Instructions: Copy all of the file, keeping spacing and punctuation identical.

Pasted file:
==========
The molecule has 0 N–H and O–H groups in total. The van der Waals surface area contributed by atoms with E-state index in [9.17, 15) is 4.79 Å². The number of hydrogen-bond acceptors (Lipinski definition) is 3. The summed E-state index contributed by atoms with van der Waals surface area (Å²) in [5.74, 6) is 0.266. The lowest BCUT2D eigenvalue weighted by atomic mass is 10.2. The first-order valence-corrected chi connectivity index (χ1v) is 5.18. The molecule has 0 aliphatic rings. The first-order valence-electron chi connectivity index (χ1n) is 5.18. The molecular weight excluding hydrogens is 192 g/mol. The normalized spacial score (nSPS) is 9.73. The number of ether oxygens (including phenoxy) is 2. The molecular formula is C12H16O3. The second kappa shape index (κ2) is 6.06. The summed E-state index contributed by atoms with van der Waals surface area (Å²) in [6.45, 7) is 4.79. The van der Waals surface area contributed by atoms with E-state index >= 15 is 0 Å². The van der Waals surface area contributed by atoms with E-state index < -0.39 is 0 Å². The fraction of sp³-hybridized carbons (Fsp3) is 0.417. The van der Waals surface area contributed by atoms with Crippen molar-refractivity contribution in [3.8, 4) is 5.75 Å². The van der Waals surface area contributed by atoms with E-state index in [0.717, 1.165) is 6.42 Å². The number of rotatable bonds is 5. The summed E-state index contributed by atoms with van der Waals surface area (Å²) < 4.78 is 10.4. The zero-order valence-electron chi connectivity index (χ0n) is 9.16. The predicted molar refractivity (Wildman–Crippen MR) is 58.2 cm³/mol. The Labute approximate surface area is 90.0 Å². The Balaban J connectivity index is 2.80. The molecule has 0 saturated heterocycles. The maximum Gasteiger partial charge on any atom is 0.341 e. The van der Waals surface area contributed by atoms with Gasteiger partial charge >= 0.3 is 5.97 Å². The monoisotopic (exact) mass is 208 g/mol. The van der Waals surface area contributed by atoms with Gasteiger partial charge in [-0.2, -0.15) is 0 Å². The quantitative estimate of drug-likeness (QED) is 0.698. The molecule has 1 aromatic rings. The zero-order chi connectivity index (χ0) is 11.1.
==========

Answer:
The molecule has 0 N–H and O–H groups in total. The van der Waals surface area contributed by atoms with E-state index in [9.17, 15) is 4.79 Å². The number of hydrogen-bond acceptors (Lipinski definition) is 3. The summed E-state index contributed by atoms with van der Waals surface area (Å²) in [5.74, 6) is 0.266. The lowest BCUT2D eigenvalue weighted by atomic mass is 10.2. The first-order valence-corrected chi connectivity index (χ1v) is 5.18. The molecule has 0 aliphatic rings. The first-order valence-electron chi connectivity index (χ1n) is 5.18. The molecular weight excluding hydrogens is 192 g/mol. The normalized spacial score (nSPS) is 9.73. The number of ether oxygens (including phenoxy) is 2. The molecular formula is C12H16O3. The second kappa shape index (κ2) is 6.06. The summed E-state index contributed by atoms with van der Waals surface area (Å²) in [6.45, 7) is 4.79. The van der Waals surface area contributed by atoms with E-state index >= 15 is 0 Å². The van der Waals surface area contributed by atoms with E-state index < -0.39 is 0 Å². The fraction of sp³-hybridized carbons (Fsp3) is 0.417. The van der Waals surface area contributed by atoms with Crippen molar-refractivity contribution in [3.8, 4) is 5.75 Å². The van der Waals surface area contributed by atoms with E-state index in [0.717, 1.165) is 6.42 Å². The number of rotatable bonds is 5. The summed E-state index contributed by atoms with van der Waals surface area (Å²) < 4.78 is 10.4. The zero-order valence-electron chi connectivity index (χ0n) is 9.16. The predicted molar refractivity (Wildman–Crippen MR) is 58.2 cm³/mol. The Labute approximate surface area is 90.0 Å². The Balaban J connectivity index is 2.80. The molecule has 0 saturated heterocycles. The maximum Gasteiger partial charge on any atom is 0.341 e. The van der Waals surface area contributed by atoms with Gasteiger partial charge >= 0.3 is 5.97 Å². The monoisotopic (exact) mass is 208 g/mol. The van der Waals surface area contributed by atoms with Gasteiger partial charge in [-0.2, -0.15) is 0 Å². The quantitative estimate of drug-likeness (QED) is 0.698. The molecule has 1 aromatic rings. The zero-order chi connectivity index (χ0) is 11.1.